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Topic: Genetics

An ectodermal dysplasia is caused by a change(s) in a gene, called a variant. The NFED advocates that affected individuals work with a geneticist or genetics counselor to get genetic testing. Genetics can be very complex and you should always discuss your specific test with your genetics professional and direct your questions to them.

In this article, we provide some general information to help you better understand what it might mean if your genetic test results come back as Variant of Unknown Significance (VUS). It is informational only. Genetics counselor Pilar Magoulas explains how genes can change and how the range of effects that can happen in the body as a result.

Download this article for information on the following:

Variant Nomenclature

Learn how a variant in a genetic test is reported. We all have variants in our genes, which is what makes us unique! Some are benign and unlikely to cause a genetic condition while others are what’s called pathogenic and known to cause a genetic condition.

Types of Variants

You will read about the different types of variants and and how they can impact the meaning of a gene and the protein that is supposed to code for. Learn about deletions, misspellings and nonsense.

Variants of Uncertain Significance

If a gene change is found but has not been seen before or reported in the medical literature, it can make it very hard to interpret the results. Find how testing other family members may help. Pilar addresses the three genetic tests results that may come back and how a professional will interpret them.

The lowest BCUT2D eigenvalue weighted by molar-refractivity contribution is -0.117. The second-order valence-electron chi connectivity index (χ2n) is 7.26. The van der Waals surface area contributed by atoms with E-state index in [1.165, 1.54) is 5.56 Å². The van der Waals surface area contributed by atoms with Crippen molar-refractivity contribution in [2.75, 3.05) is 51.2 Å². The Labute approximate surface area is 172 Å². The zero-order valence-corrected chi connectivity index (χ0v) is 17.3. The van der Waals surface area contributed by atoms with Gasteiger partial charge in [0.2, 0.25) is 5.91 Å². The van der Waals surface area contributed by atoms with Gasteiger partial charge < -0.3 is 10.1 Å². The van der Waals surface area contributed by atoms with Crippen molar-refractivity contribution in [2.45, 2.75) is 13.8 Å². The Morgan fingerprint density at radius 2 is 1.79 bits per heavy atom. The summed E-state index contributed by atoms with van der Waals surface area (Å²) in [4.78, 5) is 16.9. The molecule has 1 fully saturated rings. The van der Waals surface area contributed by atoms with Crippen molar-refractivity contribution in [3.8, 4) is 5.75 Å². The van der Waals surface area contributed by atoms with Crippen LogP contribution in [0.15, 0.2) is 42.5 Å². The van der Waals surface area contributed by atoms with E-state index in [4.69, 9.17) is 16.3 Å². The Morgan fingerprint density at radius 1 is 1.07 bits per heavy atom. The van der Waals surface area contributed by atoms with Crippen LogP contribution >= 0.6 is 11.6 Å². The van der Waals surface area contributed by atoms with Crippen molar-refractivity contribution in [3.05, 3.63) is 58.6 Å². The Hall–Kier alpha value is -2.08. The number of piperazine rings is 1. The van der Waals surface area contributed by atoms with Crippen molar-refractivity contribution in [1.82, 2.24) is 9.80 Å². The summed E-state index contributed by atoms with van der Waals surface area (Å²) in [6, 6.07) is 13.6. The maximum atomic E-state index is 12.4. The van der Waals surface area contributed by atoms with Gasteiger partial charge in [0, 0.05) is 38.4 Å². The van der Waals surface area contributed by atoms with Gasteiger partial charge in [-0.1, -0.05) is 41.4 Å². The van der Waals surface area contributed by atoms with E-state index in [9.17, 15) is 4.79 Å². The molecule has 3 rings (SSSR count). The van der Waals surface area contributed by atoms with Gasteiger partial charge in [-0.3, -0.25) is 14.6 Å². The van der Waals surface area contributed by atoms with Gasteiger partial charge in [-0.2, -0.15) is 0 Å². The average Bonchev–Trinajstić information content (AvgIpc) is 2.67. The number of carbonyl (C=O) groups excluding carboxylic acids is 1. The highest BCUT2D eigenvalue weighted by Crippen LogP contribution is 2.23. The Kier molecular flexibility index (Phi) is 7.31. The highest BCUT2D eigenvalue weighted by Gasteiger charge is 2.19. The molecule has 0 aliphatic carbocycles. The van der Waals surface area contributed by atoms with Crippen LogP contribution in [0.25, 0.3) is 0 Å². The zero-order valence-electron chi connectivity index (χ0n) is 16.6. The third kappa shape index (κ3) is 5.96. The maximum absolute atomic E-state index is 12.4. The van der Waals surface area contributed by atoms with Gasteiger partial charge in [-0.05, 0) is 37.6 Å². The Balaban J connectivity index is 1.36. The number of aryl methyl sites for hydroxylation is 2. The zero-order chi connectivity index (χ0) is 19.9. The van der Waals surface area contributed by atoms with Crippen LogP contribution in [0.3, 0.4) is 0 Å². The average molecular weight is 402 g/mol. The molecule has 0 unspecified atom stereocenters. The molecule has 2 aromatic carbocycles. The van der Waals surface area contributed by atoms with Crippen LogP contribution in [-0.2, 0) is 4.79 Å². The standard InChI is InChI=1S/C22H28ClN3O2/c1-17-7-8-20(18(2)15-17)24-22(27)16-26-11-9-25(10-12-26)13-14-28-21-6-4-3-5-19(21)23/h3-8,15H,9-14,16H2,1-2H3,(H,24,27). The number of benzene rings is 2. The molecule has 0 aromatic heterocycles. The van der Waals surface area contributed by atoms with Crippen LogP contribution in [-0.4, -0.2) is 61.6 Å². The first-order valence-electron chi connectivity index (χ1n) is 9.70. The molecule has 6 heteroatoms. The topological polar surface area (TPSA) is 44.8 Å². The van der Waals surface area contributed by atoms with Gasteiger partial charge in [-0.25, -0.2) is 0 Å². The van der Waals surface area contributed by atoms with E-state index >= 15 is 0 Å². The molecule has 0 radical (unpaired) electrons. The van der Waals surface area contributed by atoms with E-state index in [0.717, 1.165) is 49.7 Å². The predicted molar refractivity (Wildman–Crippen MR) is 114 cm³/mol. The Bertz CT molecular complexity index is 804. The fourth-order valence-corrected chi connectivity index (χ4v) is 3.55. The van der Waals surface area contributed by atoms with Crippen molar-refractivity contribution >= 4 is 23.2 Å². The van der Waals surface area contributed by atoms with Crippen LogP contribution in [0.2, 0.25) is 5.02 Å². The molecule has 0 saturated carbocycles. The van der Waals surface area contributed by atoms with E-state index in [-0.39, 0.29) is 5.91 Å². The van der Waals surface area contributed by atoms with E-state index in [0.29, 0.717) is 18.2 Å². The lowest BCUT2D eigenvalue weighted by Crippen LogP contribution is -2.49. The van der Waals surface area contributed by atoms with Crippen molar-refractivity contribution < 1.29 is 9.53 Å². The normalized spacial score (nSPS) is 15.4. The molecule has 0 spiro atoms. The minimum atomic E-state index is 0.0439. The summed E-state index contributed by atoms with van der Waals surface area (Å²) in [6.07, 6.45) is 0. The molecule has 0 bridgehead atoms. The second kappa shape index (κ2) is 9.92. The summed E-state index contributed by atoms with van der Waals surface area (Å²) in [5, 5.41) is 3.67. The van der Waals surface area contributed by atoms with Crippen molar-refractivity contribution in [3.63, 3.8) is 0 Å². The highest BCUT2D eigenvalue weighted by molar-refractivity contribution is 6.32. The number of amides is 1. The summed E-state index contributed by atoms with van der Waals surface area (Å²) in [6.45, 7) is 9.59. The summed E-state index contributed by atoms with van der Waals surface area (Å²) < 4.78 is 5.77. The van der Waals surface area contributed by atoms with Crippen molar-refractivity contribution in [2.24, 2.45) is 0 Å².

If you or your child’s test comes back negative or with a VUS this does NOT necessarily mean that you/your child does not have an ectodermal dysplasia. Read the article to learn about what it could mean.


The content of this document is for informational purposes only. This article should not be a replacement for having a conversation with a geneticist or genetics counselor about the interpretation of specific genetic test results because it can be quite complex. These discussions should take place by the provider who knows the clinical features and history of the person and they can interpret their results in that context.

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